For San Jacinto College students, the NASA Swarmathon competition is not just about gaining advanced technical skills or racking up awards. It's about a pipeline to transfer, internship, and employment opportunities.
For the past four years, the College and the University of Houston-Clear Lake have partnered in the robotics space exploration competition, merging technical and programming expertise to create real-world collaboration for students from freshmen to seniors.
This spring, the joint team of about 20 students placed first in Mission to Mars and third in physical competition categories at the annual event at Kennedy Space Center.
"We shine as one of the strongest community college/university partnerships in the nation and have created a clear pathway from basic education to advanced technical fields," San Jac's Nate Wiggins, NASA Swarmathon team co-leader, said.
Wiggins, North Campus math and engineering professor and STEM coordinator, coaches the team along with Dr. Luong Nguyen, UHCL assistant professor of computer engineering.
Their goal? Getting students immersed in all aspects of hardware, software, and testing for learning potential and resume experience.
Envisioning tomorrow's space technology
NASA Swarmathon engages undergraduate students in developing and testing robotic algorithms (processes followed in problem-solving operations) for swarm technology that could be used in NASA's future exploration.
Instead of sending one multimillion-dollar robot on missions, NASA could send a swarm of smaller, less expensive robots to collaborate on tasks, increasing productivity while lowering financial risk.
NASA Swarmathon is organized by the Moses Biological Computation Lab at the University of New Mexico and funded by the NASA Minority University Research Program. The event involves three different competitions: physical, virtual, and Mission to Mars.
Physical teams receive kits to build "Swarmies" and write code to run the small test robots autonomously in an unknown environment with randomly-placed obstacles.
Using algorithms inspired by foraging ants' behavior, the Swarmies gather and return these objects to a central base — just as robots might collect useful materials from Mars' surface to be used by astronauts on the red planet.
Teams in the virtual competition run their search code in a simulation interface named Gazebo. Virtual teams develop novel distributed search and communication algorithms for Swarmies running in this Gazebo simulation environment.
In the Mission to Mars competition judged by NASA engineers and educators, students imagine a task to perform on Mars, then write the code to make it happen.
This year, San Jac and UHCL teammates placed first in Mission to Mars. For their winning entry, students created a video showcasing a Mars rover mission in which Swarmies collect soil samples to advance research of extraterrestrial plant cultivation for renewable food sources.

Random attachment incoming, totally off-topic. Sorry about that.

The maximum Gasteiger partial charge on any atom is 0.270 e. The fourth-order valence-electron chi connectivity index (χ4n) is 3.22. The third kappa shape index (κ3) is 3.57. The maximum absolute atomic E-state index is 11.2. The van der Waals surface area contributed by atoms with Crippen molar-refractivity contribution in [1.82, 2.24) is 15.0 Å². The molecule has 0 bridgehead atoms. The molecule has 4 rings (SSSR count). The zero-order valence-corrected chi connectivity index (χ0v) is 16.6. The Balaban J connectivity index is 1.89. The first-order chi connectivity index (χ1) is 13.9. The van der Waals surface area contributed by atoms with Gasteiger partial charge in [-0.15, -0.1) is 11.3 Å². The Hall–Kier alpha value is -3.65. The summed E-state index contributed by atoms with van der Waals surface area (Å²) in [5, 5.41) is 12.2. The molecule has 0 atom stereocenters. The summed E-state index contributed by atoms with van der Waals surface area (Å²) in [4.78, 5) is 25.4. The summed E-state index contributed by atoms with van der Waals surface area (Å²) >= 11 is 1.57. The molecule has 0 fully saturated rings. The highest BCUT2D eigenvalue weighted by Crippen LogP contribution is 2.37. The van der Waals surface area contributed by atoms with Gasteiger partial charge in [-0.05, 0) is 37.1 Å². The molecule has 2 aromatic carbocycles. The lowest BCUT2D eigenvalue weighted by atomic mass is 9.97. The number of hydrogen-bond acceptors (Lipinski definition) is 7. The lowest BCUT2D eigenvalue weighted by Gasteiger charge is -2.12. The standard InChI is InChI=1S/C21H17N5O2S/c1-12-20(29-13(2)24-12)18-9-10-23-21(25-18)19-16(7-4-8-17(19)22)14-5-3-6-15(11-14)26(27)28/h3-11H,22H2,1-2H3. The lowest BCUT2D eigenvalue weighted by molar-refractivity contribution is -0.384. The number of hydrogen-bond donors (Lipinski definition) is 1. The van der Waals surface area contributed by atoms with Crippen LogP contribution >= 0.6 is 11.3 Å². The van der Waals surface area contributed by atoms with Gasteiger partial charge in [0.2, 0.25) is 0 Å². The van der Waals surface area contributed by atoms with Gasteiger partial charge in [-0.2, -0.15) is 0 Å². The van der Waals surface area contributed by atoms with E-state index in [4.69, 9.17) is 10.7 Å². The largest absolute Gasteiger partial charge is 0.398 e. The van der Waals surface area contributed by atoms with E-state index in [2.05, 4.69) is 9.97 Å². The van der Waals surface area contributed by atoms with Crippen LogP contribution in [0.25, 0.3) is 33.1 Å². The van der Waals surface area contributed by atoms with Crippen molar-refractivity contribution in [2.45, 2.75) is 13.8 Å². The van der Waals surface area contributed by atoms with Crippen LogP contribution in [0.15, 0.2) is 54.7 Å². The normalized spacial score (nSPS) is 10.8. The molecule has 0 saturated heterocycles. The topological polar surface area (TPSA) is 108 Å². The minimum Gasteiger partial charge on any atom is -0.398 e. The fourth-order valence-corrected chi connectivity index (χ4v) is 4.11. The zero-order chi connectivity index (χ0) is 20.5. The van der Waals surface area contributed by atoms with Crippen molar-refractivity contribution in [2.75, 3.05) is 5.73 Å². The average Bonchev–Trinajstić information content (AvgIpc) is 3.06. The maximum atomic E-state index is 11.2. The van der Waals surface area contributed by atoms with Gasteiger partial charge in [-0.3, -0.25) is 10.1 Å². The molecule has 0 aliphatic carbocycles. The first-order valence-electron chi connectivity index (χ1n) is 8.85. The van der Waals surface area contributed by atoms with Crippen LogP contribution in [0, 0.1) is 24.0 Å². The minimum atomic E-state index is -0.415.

Teaming for long-term success
The Swarmathon institutional partnership is a win-win. San Jac brings strong welding and drafting resources to the table, while UHCL boasts faculty who wrote the books on Robot Operating System programming.
"Our College has hardware skills and motivated students. UHCL has seniors with motivation on a senior project. Together, we have enough resources for constant robot maintenance, testing, and coding," Wiggins said. "Since we have a pipeline, this also brings experience and direction to students who want to gain skills since the learning curve is so steep."
Through NASA Swarmathon, a San Jac freshman in Intro to Engineering can collaborate on a project with a senior design group, getting advice from seasoned students while interacting with university faculty.
Engineering student Richard Castaneda was one of these freshmen. Intrigued by the collaborative robotics project, he decided to join the team.
"By participating, I learned how to become a better learner, work with others, stay organized, and be a better researcher. It put everything into perspective," Castaneda said.
Thanks to his hard work on the team and in the classroom, Castaneda won the STEM-based Texas Space Grant Consortium transfer award and ultimately looks forward to pursuing a mechanical engineering degree at UHCL.
In addition, San Jac students acquire industry skills in C++, Linux, GitHub, ROS, Python, Gazebo, SolidWorks, Blender, and Autodesk and gain internship exposure.
"We had two students attend the Massachusetts Institute of Technology with Google for a specialized workshop, and both had internships within a month at Johnson Space Center," Wiggins said.
The San Jac/UHCL NASA Swarmathon partnership is funded through a National Science Foundation Bridges to STEM Careers grant, in which UHCL serves as the lead institution and the College as a collaborator.
According to Wiggins, collaborative projects like this have boosted enrollment in math and engineering programs at both institutions, and UHCL now ranks as the College's top engineering transfer partner.
For San Jac and UHCL students, it's not enough to maneuver robots on Mars — it's about making the leap from community college to university and beyond.